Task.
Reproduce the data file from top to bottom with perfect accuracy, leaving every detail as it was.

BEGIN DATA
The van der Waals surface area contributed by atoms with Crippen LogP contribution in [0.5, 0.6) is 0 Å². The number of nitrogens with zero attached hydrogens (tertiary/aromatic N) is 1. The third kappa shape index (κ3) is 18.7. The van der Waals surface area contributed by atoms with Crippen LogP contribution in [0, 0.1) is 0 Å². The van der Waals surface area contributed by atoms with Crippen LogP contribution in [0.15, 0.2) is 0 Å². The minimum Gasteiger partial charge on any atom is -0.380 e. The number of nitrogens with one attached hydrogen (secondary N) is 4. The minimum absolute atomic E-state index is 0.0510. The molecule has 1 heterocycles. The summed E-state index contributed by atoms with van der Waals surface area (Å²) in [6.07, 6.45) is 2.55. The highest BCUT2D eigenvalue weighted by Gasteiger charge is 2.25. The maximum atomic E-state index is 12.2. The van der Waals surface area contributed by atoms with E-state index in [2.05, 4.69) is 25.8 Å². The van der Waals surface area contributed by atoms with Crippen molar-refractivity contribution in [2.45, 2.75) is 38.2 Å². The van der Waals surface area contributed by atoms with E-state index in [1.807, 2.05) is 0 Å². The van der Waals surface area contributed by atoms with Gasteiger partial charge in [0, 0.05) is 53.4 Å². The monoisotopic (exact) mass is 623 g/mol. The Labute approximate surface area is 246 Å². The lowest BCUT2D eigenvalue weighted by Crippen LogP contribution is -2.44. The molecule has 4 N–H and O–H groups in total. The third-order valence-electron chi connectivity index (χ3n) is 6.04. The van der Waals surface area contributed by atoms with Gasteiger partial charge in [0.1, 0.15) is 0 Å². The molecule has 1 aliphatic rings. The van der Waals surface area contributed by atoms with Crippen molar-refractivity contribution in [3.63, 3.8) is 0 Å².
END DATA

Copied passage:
The van der Waals surface area contributed by atoms with Crippen LogP contribution in [0.5, 0.6) is 0 Å². The number of nitrogens with zero attached hydrogens (tertiary/aromatic N) is 1. The third kappa shape index (κ3) is 18.7. The van der Waals surface area contributed by atoms with Crippen LogP contribution in [0, 0.1) is 0 Å². The van der Waals surface area contributed by atoms with Crippen LogP contribution in [0.15, 0.2) is 0 Å². The minimum Gasteiger partial charge on any atom is -0.380 e. The number of nitrogens with one attached hydrogen (secondary N) is 4. The minimum absolute atomic E-state index is 0.0510. The molecule has 1 heterocycles. The summed E-state index contributed by atoms with van der Waals surface area (Å²) in [6.07, 6.45) is 2.55. The highest BCUT2D eigenvalue weighted by Gasteiger charge is 2.25. The maximum atomic E-state index is 12.2. The van der Waals surface area contributed by atoms with E-state index in [2.05, 4.69) is 25.8 Å². The van der Waals surface area contributed by atoms with Crippen molar-refractivity contribution in [2.45, 2.75) is 38.2 Å². The van der Waals surface area contributed by atoms with E-state index in [1.807, 2.05) is 0 Å². The van der Waals surface area contributed by atoms with Gasteiger partial charge in [0, 0.05) is 53.4 Å². The monoisotopic (exact) mass is 623 g/mol. The Labute approximate surface area is 246 Å². The lowest BCUT2D eigenvalue weighted by Crippen LogP contribution is -2.44. The molecule has 4 N–H and O–H groups in total. The third-order valence-electron chi connectivity index (χ3n) is 6.04. The van der Waals surface area contributed by atoms with Gasteiger partial charge in [0.1, 0.15) is 0 Å². The molecule has 1 aliphatic rings. The van der Waals surface area contributed by atoms with Crippen molar-refractivity contribution in [3.63, 3.8) is 0 Å².